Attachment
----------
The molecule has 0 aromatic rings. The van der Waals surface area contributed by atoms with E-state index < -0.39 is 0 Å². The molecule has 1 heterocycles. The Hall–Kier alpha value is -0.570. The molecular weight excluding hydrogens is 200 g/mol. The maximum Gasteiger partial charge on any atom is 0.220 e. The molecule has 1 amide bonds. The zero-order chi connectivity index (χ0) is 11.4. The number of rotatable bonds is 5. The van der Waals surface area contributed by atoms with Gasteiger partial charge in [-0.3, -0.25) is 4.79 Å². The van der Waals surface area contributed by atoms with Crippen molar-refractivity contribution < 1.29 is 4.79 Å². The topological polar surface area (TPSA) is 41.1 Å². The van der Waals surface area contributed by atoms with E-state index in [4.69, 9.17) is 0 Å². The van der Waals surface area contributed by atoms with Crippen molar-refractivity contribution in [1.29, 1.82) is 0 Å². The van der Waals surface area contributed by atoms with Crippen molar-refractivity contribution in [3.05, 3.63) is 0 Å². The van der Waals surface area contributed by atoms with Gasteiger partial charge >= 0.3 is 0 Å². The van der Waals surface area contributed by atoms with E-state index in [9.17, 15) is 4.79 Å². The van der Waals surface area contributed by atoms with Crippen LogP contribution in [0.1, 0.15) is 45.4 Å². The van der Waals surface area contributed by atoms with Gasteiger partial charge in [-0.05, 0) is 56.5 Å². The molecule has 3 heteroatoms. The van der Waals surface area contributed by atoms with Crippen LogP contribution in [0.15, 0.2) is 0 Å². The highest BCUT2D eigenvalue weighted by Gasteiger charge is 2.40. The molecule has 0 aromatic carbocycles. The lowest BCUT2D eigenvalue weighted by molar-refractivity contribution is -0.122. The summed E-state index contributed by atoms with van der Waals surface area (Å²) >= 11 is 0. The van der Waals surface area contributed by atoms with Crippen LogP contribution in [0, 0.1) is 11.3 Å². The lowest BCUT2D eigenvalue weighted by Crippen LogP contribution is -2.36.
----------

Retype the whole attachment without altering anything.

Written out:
The molecule has 0 aromatic rings. The van der Waals surface area contributed by atoms with E-state index < -0.39 is 0 Å². The molecule has 1 heterocycles. The Hall–Kier alpha value is -0.570. The molecular weight excluding hydrogens is 200 g/mol. The maximum Gasteiger partial charge on any atom is 0.220 e. The molecule has 1 amide bonds. The zero-order chi connectivity index (χ0) is 11.4. The number of rotatable bonds is 5. The van der Waals surface area contributed by atoms with Gasteiger partial charge in [-0.3, -0.25) is 4.79 Å². The van der Waals surface area contributed by atoms with Crippen molar-refractivity contribution < 1.29 is 4.79 Å². The topological polar surface area (TPSA) is 41.1 Å². The van der Waals surface area contributed by atoms with E-state index in [4.69, 9.17) is 0 Å². The van der Waals surface area contributed by atoms with Crippen molar-refractivity contribution in [1.29, 1.82) is 0 Å². The van der Waals surface area contributed by atoms with Crippen molar-refractivity contribution in [3.05, 3.63) is 0 Å². The van der Waals surface area contributed by atoms with Gasteiger partial charge >= 0.3 is 0 Å². The van der Waals surface area contributed by atoms with E-state index in [9.17, 15) is 4.79 Å². The van der Waals surface area contributed by atoms with Crippen LogP contribution in [0.1, 0.15) is 45.4 Å². The van der Waals surface area contributed by atoms with Gasteiger partial charge in [-0.05, 0) is 56.5 Å². The molecule has 3 heteroatoms. The van der Waals surface area contributed by atoms with Crippen LogP contribution in [0.15, 0.2) is 0 Å². The highest BCUT2D eigenvalue weighted by Gasteiger charge is 2.40. The molecule has 0 aromatic carbocycles. The lowest BCUT2D eigenvalue weighted by molar-refractivity contribution is -0.122. The summed E-state index contributed by atoms with van der Waals surface area (Å²) >= 11 is 0. The van der Waals surface area contributed by atoms with Crippen LogP contribution in [0, 0.1) is 11.3 Å². The lowest BCUT2D eigenvalue weighted by Crippen LogP contribution is -2.36.